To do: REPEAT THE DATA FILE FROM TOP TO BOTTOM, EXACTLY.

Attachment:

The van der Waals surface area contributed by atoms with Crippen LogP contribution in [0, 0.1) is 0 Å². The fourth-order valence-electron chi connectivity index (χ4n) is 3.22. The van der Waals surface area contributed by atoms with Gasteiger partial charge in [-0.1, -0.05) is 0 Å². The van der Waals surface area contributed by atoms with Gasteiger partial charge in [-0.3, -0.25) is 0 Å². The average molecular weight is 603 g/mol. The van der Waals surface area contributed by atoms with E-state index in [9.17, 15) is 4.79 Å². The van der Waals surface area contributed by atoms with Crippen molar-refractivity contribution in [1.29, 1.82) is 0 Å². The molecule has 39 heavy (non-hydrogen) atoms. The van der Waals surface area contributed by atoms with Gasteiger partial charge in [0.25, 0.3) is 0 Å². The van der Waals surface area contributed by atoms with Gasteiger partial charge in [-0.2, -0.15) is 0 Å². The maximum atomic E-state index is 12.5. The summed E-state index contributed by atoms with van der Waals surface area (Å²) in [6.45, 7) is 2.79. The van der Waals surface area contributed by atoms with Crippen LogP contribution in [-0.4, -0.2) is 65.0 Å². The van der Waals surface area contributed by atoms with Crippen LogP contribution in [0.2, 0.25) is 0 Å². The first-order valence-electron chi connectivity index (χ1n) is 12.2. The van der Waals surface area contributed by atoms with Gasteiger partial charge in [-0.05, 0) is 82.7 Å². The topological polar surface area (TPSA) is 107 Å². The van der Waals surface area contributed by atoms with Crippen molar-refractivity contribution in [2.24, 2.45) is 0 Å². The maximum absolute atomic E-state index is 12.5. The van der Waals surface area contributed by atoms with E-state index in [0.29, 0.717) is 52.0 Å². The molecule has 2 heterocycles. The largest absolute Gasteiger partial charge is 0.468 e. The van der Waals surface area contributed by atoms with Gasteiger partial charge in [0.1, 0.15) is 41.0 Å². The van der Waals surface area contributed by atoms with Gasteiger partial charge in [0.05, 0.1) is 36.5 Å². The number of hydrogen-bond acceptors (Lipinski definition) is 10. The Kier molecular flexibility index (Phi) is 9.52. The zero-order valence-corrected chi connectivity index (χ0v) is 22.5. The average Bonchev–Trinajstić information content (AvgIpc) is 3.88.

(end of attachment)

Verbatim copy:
The van der Waals surface area contributed by atoms with Crippen LogP contribution in [0, 0.1) is 0 Å². The fourth-order valence-electron chi connectivity index (χ4n) is 3.22. The van der Waals surface area contributed by atoms with Gasteiger partial charge in [-0.1, -0.05) is 0 Å². The van der Waals surface area contributed by atoms with Gasteiger partial charge in [-0.3, -0.25) is 0 Å². The average molecular weight is 603 g/mol. The van der Waals surface area contributed by atoms with E-state index in [9.17, 15) is 4.79 Å². The van der Waals surface area contributed by atoms with Crippen molar-refractivity contribution in [1.29, 1.82) is 0 Å². The molecule has 39 heavy (non-hydrogen) atoms. The van der Waals surface area contributed by atoms with Gasteiger partial charge in [0.25, 0.3) is 0 Å². The van der Waals surface area contributed by atoms with Gasteiger partial charge in [-0.2, -0.15) is 0 Å². The maximum atomic E-state index is 12.5. The summed E-state index contributed by atoms with van der Waals surface area (Å²) in [6.45, 7) is 2.79. The van der Waals surface area contributed by atoms with Crippen LogP contribution in [-0.4, -0.2) is 65.0 Å². The van der Waals surface area contributed by atoms with Crippen LogP contribution in [0.2, 0.25) is 0 Å². The first-order valence-electron chi connectivity index (χ1n) is 12.2. The van der Waals surface area contributed by atoms with Gasteiger partial charge in [-0.05, 0) is 82.7 Å². The topological polar surface area (TPSA) is 107 Å². The van der Waals surface area contributed by atoms with Crippen molar-refractivity contribution in [2.24, 2.45) is 0 Å². The maximum absolute atomic E-state index is 12.5. The van der Waals surface area contributed by atoms with E-state index in [0.29, 0.717) is 52.0 Å². The molecule has 2 heterocycles. The largest absolute Gasteiger partial charge is 0.468 e. The van der Waals surface area contributed by atoms with Gasteiger partial charge in [0.1, 0.15) is 41.0 Å². The van der Waals surface area contributed by atoms with Gasteiger partial charge in [0.05, 0.1) is 36.5 Å². The number of hydrogen-bond acceptors (Lipinski definition) is 10. The Kier molecular flexibility index (Phi) is 9.52. The zero-order valence-corrected chi connectivity index (χ0v) is 22.5. The average Bonchev–Trinajstić information content (AvgIpc) is 3.88.